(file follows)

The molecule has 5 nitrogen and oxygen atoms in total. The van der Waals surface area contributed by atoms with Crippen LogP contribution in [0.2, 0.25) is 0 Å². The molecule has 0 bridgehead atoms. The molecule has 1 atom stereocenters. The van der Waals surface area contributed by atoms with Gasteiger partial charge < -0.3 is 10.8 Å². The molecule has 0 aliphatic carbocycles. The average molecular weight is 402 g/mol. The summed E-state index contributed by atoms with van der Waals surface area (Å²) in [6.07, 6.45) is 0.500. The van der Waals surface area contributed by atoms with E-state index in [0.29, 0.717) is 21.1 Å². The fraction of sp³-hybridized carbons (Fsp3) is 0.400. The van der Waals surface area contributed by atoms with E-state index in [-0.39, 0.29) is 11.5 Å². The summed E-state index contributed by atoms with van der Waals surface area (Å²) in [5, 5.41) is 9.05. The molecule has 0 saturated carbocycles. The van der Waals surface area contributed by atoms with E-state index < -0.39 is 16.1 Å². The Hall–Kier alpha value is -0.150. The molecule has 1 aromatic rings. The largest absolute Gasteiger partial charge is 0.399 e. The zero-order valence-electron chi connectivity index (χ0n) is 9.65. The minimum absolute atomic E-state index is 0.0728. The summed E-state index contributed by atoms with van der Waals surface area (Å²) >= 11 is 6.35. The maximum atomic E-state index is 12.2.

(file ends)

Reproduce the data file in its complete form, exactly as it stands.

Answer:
The molecule has 5 nitrogen and oxygen atoms in total. The van der Waals surface area contributed by atoms with Crippen LogP contribution in [0.2, 0.25) is 0 Å². The molecule has 0 bridgehead atoms. The molecule has 1 atom stereocenters. The van der Waals surface area contributed by atoms with Gasteiger partial charge < -0.3 is 10.8 Å². The molecule has 0 aliphatic carbocycles. The average molecular weight is 402 g/mol. The summed E-state index contributed by atoms with van der Waals surface area (Å²) in [6.07, 6.45) is 0.500. The van der Waals surface area contributed by atoms with E-state index in [0.29, 0.717) is 21.1 Å². The fraction of sp³-hybridized carbons (Fsp3) is 0.400. The van der Waals surface area contributed by atoms with E-state index in [-0.39, 0.29) is 11.5 Å². The summed E-state index contributed by atoms with van der Waals surface area (Å²) in [5, 5.41) is 9.05. The molecule has 0 saturated carbocycles. The van der Waals surface area contributed by atoms with E-state index < -0.39 is 16.1 Å². The Hall–Kier alpha value is -0.150. The molecule has 1 aromatic rings. The largest absolute Gasteiger partial charge is 0.399 e. The zero-order valence-electron chi connectivity index (χ0n) is 9.65. The minimum absolute atomic E-state index is 0.0728. The summed E-state index contributed by atoms with van der Waals surface area (Å²) >= 11 is 6.35. The maximum atomic E-state index is 12.2.